I cannot recommend this book highly enough, especially for beginner backpackers. I really hope that they come out with an updated edition in the near future.
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5 of 5 people found the following review helpful
5.0 out of 5 stars My New Bible, March 14, 2008
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Oshkibob (Midlands, SC) - See all my reviews
This review is from: The Backpacker's Field Manual, Revised and Updated: A Comprehensive Guide to Mastering Backcountry Skills (Paperback)
Whether you're just becoming interested in backpacking, or you've been backpacking all of your life, this book is a great addition. When researching a reliable book for the outdoors, I was concerned with whether or not this book addressed survival adequately. Well, it pretty much covers everything. Seriously, anywhere from feminine hygiene problems while backpacking to creating a watch out of a compass. It also address any preperation questions you may have as far as buying gear or planning your trip. Great book, I can't put it down.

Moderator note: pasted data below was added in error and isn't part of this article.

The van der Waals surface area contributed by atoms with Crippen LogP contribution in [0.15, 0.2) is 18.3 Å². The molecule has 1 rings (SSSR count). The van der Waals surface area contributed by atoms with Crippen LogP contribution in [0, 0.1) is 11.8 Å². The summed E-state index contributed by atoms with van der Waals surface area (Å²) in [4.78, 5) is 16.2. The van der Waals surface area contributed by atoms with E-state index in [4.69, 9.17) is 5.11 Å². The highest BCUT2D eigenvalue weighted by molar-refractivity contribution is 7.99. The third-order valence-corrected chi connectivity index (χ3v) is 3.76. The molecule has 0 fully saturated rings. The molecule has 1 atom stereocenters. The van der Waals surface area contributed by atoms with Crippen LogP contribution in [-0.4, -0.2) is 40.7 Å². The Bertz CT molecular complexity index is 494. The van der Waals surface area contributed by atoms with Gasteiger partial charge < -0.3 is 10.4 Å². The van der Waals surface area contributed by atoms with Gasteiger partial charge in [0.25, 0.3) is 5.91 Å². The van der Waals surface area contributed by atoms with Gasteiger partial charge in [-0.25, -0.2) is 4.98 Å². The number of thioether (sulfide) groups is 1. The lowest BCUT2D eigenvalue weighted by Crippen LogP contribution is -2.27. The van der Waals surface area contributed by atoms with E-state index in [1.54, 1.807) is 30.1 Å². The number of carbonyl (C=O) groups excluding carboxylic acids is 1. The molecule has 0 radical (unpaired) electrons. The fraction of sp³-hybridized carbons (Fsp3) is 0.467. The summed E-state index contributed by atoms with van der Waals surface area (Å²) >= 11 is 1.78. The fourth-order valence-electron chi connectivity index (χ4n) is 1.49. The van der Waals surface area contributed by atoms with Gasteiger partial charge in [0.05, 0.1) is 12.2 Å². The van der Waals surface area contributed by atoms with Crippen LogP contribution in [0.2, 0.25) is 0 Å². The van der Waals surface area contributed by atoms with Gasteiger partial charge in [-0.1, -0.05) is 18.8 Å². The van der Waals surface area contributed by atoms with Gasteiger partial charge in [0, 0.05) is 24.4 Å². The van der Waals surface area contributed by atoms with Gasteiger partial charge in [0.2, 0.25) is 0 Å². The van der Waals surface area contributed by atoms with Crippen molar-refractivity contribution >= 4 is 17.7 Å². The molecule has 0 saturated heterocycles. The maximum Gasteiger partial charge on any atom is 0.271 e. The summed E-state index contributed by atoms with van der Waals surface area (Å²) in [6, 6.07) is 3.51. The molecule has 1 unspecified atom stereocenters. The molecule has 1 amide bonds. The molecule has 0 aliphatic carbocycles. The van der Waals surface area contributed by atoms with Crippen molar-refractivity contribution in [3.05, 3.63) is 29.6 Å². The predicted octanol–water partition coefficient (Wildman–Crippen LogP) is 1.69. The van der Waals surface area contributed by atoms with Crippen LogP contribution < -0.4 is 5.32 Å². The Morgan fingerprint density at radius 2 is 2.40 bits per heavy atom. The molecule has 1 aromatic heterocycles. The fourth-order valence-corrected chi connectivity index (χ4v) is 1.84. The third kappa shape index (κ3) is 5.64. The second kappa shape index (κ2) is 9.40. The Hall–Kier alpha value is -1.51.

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5 of 5 people found the following review helpful
5.0 out of 5 stars Backpacking, January 10, 2008
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This review is from: The Backpacker's Field Manual, Revised and Updated: A Comprehensive Guide to Mastering Backcountry Skills (Paperback)
This book is good for someone that wanted to get started hiking and backpacking. I feel that it has good source of information for starting out.